Bill Bensley is adamant: ‘Luxury as we knew it is stone-cold dead!’ He’s not the first person in the hospitality industry to make that remark, or something like it. But as the man who has done more than anyone else to redefine the luxury hotel resort in Southeast Asia, it sounds like Elon Musk saying there’s not much of a future for electric cars.
From Phuket to Da Nang, Indonesia to Cambodia, in partnership with Rosewood or the InterContinental, JW Marriott or the Four Seasons, the name Bill Bensley is a guarantee that your accommodation is going to have more than a touch of verve, glamour and irreverence. He’s taken the familiar regional, pared-down aesthetic (thatched roofs, rooms on stilts, open-air lobbies, daybeds) and added mosaics, columns, mirrors and art deco graphics.
Still, he doesn’t like ‘luxury’. What else doesn’t he like? ‘Beach resorts. And I don’t like big hotels.’
So if he’s no longer in the business of luxury, big hotels and beach resorts – what business is he in?
‘Storytelling. Storytelling in hospitality is my next big move,’ he says. Take the, off Vietnam’s southwest coast. To the untrained eye it looks like – well, a big luxury beach hotel.
But Bensley has given it an elaborate backstory. ‘It’s the refurbishment of Lamarck University that was built in 1880,’ Bensley says with a wink in acknowledgement that the university is a fictional inspiration. ‘I broke this hotel down into 27 different departments, from the chemistry department to zoology, so all the rooms are different.’
‘Now I’m designing the uniforms, the music and all the graphics, telling the story right down to the last teaspoon.’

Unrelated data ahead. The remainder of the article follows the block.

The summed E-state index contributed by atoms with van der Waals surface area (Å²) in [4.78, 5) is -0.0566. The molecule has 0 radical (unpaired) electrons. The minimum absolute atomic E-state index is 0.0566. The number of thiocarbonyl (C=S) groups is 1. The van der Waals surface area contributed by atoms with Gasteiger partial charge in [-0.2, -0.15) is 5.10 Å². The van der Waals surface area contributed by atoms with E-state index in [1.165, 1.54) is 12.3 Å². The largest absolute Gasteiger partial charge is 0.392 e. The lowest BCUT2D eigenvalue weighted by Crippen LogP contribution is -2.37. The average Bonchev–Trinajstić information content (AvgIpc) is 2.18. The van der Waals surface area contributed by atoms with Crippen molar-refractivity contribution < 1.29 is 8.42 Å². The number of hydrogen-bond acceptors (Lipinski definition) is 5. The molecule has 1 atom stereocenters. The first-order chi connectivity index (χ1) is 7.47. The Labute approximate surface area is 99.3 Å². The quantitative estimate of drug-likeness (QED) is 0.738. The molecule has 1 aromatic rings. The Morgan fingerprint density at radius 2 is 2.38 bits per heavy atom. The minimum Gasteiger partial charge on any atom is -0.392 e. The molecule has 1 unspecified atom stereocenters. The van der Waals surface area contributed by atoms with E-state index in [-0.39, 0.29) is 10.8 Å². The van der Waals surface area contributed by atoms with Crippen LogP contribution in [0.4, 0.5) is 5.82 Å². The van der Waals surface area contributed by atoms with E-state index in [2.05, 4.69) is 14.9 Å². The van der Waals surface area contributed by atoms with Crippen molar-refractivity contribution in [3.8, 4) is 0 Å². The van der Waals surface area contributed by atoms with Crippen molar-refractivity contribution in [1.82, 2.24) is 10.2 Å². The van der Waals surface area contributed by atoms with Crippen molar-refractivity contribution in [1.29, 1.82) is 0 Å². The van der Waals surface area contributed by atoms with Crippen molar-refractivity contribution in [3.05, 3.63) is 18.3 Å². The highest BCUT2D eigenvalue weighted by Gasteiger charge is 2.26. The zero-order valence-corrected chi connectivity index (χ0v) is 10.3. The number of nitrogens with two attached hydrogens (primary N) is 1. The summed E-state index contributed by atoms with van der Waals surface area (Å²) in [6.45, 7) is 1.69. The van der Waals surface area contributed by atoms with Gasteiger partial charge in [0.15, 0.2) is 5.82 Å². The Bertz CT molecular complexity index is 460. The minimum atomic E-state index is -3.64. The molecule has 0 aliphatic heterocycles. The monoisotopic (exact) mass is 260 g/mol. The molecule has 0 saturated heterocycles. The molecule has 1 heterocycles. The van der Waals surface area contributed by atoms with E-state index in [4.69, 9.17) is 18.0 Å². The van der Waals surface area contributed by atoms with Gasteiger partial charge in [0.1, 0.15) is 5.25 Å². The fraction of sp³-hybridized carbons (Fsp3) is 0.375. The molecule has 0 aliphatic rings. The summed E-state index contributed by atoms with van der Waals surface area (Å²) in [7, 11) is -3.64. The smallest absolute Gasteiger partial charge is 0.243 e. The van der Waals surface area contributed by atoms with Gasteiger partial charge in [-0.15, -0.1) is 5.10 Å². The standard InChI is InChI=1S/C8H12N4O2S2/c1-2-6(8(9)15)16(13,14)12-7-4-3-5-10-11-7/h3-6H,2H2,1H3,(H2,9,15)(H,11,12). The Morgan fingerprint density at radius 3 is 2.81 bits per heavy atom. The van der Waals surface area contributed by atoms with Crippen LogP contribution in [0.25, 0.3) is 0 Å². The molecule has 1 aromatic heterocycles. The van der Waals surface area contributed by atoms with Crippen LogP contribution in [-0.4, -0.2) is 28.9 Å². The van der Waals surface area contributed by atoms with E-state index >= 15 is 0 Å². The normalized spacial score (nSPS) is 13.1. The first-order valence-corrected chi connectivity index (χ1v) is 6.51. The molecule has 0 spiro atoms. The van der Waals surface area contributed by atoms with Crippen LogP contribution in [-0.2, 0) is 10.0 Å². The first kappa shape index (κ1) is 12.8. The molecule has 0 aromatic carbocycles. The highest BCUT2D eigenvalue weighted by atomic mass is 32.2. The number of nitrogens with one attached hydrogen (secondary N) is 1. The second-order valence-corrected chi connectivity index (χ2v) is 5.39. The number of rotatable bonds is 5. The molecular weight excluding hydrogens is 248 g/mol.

Bensley’s, Laos, was one of 2018’s most high-profile openings.
‘Each of the 23 rooms tells a story, too,’ Bensley says. ‘I’ve got 2,500 artefacts documenting the lives of different personalities that were influential in Laos from 1855 all the way up to 1910, including the “Playboy King” of Laos, Sisavang Vong.’
Maybe it’s time to tell Bill Bensley’s own story.
Born 60 years ago this month in Anaheim, California, he earned pocket money tending to and redesigning his neighbours’ gardens. His love of learning was sparked by his father, a prototype research mechanic who built parts of the Gemini shuttles that went to the moon. He studied landscape architecture at California State Polytechnic University before taking a masters in landscape architecture and urban design at Harvard.
In 1984, Bensley pivoted east. He joined a Harvard classmate, Lek Bunnag, in Singapore. For three years he cut his teeth in hotel design, before moving to Hong Kong and then, in 1989, to Bangkok. Bensley met his now husband and business partner, Jirachai Rengthong, during his first week in Thailand. ‘It took at least a month before he would go on a date with me.’
And so to the latest chapter of the Bensley story. The setting is unlikely: deep in the Cambodian rainforest in the Southern Cardamom National Park.
Across the trail, three hardwood trees lie freshly sliced open with the best timber removed, while four rudimentary traps designed to catch civets are propped nearby. This is poacher country.
I’m on patrol – not something hotel guests get to say very often. A man pops out of the forest near us. My heart pounds. Team leader Rethy Sowath with NGOconfronts the poacher, searching his bag. Today, the bag is empty.
Poaching is a life-and-death industry, and not just for the animals. Controlled by a mafia-like underworld, this is a multibillion-dollar industry in Southeast Asia. Rethy carries a large knife on his hip, while his colleague guards the team with an AK-47 rifle.
I joined this patrol from the luxury hotel, three hours’ drive southwest of Phnom Penh. The hotel sits within 350 hectares of private land that forms a wildlife corridor between three national parks.
Credit: Elise Hassey
But that’s only one part of the Shinta Mani Wild story. To arrive at his ‘story’, Bensley upturned a tale of classic 1960s culture clash. In 1967, with the Vietnam War raging, Jackie Kennedy paid a visit to Cambodia’s King Norodom Sihanouk. Bensley has taken this strange episode of Cold War diplomacy and run with it: the resort invokes what it might’ve been like had the pair decided to travel on safari.